ERIC Number: ED470030
Record Type: RIE
Publication Date: 2002-Sep
Brief History of American Academic Credit System: A Recipe for Incoherence in Student Learning.
This paper traces the development of methods for determining students' qualifications for the baccalaureate. In the 1700s and into the 1800s, students stood comprehensive examinations, which were often oral and public. Later in the 1800s, comprehensive examinations were written and reviewed by faculty, without involving public review. At the end of the 1800s and the beginning of the 1900s, the Carnegie unit became the basis for granting high school diplomas and credit hours for the baccalaureate. The credit system has made the university a banking system, using time as the consistent determining factor in granting the baccalaureate. In the future, it may become necessary to find a way to graduate students based on their achievement, rather than the time spent. However, at present credits provide the basis for degree qualification and they are the basis for fiscal management in higher education. Without the credit system, or something like it, the U.S. higher education system could not manage its enormous migration of students. (Contains 18 references.) (SLD)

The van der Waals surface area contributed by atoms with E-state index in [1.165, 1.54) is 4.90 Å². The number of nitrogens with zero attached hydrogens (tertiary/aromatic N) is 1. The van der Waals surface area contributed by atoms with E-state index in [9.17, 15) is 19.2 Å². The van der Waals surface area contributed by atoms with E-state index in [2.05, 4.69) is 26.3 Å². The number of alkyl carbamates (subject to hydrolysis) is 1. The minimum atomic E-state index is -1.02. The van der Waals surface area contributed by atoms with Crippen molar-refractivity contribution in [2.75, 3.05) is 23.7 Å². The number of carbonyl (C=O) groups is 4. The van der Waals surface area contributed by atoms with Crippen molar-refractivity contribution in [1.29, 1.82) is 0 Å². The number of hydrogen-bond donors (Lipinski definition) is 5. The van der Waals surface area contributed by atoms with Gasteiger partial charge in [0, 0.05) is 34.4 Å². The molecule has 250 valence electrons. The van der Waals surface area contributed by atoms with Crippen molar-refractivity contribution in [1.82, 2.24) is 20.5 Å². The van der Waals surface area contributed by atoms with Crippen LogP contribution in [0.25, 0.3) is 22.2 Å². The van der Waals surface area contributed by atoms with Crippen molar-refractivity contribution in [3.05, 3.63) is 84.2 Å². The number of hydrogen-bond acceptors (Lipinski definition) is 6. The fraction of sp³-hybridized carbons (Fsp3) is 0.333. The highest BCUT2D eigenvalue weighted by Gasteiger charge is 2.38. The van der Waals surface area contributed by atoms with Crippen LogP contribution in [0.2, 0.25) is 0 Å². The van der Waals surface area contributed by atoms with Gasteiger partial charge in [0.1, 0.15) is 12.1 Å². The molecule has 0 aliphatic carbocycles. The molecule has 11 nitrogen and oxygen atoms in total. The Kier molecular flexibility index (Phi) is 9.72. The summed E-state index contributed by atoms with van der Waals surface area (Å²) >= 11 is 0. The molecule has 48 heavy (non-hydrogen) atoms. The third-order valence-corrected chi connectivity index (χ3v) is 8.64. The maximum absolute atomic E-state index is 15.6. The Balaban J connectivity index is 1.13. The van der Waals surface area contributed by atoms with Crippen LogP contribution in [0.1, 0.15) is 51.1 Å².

Publication Type: Information Analyses; Reports - Descriptive
Education Level: N/A
Authoring Institution: N/A